"I feel like people are not feeling confident in local leadership," she said. "I feel local government needs to be really transparent and serve all of the citizens. We also need objective leadership. That's something that hasn't quite met the mark over the last couple years."

At Large candidate: Barb Wyman

Wyman also grew up in the area, near Wrenshall. She moved here from Duluth after her two children graduated, because she and her husband, Steve Sather, found a 10-acre place right outside of Cloquet. Between them, they have three grown children and nine grandchildren, including two honorary grandchildren.

Wyman retired in January after 17 years as a civil engineering technician for the city of Cloquet, and 35 years in construction and engineering. She is now working part time for a concrete company.

"I think people that are involved in the inner workings of an organization are the best ones to come back and try to get things to change because they know what's going on, they see things on a day-to-day basis," Wyman said. "And I know it's kind of cliche, but I want to make a difference."

Candidate Q&A

The four At Large city council candidates met with the Pine Journal earlier this week. Following are highlights of two of those conversations.

PJ: What do you think are the two biggest issues facing the city of Cloquet? How would you work to resolve those?

Wyman: Obviously, the divide we have in the town is huge and needs to be resolved somehow. The anti-police and pro-police is really disturbing. ... I've always supported police departments. Just like I support any public safety. They're the ones that help us when we need it; why would you not give them your support?

The next biggest issue is to fill the empty businesses. Make economic development easier and more friendly for people to come here and establish a business. I think the red tape they have to go through now is ridiculous. Resolving those issues is a matter of looking at all the paperwork someone has to go through, figure out what we can get rid of and getting people on board willing to work with business owners rather than making it hard on them.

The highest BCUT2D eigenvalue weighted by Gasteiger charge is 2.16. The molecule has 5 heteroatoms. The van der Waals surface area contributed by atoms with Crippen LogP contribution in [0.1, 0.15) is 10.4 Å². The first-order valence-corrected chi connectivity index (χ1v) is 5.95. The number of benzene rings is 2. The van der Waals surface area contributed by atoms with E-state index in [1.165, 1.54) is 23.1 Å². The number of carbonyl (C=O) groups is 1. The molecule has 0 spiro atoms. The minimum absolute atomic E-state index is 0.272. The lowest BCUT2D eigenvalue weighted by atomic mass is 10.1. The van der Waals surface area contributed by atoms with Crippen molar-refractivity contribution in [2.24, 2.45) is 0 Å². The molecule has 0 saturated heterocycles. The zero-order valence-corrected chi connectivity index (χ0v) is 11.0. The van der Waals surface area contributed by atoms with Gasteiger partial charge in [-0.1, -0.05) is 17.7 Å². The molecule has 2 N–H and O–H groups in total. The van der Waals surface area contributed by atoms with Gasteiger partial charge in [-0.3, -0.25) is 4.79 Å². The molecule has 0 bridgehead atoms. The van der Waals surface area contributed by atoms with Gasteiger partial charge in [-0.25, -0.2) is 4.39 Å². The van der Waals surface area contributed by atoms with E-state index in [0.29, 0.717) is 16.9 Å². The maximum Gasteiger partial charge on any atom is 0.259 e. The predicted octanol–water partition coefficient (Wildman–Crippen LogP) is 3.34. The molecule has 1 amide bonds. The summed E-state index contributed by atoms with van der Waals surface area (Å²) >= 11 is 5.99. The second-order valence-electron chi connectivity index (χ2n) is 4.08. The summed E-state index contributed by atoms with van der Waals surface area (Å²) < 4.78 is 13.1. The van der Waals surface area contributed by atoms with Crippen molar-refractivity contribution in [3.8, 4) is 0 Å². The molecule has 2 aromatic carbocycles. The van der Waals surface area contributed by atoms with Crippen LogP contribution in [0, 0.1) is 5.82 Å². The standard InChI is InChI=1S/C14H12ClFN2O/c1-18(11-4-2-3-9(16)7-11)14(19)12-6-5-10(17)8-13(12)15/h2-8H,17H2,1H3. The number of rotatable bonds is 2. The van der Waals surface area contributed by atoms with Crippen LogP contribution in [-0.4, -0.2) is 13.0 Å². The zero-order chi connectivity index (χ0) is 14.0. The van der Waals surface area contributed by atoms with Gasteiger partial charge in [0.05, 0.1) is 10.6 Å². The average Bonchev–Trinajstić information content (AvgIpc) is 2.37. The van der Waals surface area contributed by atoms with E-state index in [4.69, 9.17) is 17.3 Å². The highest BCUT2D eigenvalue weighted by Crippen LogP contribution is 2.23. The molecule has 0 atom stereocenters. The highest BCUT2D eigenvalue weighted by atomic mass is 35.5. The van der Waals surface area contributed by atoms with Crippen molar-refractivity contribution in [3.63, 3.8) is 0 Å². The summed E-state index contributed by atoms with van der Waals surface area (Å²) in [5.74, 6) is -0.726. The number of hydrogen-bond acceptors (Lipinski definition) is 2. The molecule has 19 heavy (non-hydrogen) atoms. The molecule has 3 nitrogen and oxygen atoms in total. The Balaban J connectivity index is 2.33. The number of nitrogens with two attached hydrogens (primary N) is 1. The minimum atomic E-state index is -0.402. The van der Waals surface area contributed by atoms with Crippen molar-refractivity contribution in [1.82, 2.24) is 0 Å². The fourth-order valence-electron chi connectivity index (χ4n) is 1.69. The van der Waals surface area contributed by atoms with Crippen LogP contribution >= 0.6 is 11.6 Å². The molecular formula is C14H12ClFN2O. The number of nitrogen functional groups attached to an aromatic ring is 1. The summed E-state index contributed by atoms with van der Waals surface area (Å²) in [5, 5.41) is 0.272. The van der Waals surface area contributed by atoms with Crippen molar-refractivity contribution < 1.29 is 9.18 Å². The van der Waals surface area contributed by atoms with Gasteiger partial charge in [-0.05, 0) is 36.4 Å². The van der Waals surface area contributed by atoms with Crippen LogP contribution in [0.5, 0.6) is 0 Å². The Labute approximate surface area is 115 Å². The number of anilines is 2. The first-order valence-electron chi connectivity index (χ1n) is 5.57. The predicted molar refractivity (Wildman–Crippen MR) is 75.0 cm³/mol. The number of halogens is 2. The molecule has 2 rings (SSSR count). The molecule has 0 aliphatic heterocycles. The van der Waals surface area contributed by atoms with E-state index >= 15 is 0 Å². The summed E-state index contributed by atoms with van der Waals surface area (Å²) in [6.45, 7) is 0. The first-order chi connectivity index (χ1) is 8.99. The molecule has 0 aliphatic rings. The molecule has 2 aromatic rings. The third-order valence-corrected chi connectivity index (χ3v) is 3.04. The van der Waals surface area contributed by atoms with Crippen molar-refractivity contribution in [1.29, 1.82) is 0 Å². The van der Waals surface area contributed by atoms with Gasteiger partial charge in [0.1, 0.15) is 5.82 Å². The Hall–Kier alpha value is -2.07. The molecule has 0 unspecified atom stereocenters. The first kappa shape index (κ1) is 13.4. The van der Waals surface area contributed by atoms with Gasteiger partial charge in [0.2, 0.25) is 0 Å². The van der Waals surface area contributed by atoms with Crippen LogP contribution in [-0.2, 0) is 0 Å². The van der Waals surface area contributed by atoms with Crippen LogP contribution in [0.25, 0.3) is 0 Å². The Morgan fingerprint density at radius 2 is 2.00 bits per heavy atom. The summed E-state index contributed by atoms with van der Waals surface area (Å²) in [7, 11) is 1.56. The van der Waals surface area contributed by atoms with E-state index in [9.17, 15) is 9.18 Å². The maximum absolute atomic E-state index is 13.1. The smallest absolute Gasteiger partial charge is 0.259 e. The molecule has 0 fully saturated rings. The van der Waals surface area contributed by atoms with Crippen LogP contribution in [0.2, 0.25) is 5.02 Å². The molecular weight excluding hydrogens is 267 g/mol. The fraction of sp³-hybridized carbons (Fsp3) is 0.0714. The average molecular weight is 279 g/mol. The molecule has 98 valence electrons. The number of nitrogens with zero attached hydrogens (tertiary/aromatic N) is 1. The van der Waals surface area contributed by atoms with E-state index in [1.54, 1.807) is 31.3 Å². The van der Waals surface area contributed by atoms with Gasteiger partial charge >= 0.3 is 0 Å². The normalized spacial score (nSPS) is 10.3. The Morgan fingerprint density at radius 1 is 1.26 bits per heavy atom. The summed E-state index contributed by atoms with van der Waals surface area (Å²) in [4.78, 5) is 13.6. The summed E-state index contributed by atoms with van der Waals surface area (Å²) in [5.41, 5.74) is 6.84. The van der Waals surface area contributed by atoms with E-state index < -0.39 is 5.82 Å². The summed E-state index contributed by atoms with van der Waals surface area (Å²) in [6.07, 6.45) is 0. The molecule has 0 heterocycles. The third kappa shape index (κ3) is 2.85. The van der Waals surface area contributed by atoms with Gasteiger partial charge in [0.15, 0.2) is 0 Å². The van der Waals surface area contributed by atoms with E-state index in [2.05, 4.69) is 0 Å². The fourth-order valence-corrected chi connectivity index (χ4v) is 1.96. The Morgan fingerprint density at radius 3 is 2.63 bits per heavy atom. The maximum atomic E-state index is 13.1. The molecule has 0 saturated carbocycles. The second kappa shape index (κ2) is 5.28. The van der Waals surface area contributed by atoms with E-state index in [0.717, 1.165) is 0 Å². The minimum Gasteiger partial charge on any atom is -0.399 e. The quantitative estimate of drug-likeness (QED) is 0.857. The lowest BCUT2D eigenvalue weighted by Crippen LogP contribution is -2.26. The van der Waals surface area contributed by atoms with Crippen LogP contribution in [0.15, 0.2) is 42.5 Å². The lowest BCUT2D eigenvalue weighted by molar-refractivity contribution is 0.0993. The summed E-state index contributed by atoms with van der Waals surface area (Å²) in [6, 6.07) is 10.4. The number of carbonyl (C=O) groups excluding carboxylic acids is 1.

Riess: The biggest issue is the way the people see the council, on both sides. I would be sitting there, not on either side, essentially saying: 'Tell me why do it this way and have we double-checked?' I hate agenda items that are presented at a meeting and have to be acted on at the same meeting. Every decision should be contemplated and thought out and maybe open to the public to respond.

Second? I'm concerned that some people have been disenfranchised. Mostly the elderly. I saw many elderly people who had maybe $30 of discretionary income a month (so any tax increase really affects them). There are a lot of people in Cloquet who are just hanging on. I'd like to be their advocate. Or their sounding board. I would take second looks at things, ask, 'What does the town say?'

Wilkinson: I think one of biggest issues is simply the function of local government and the ability to instill trust with our citizens. I would like citizens to feel they are engaged in the process of making important decisions, that they can show up at a meeting and have a chance to speak and not feel uncomfortable.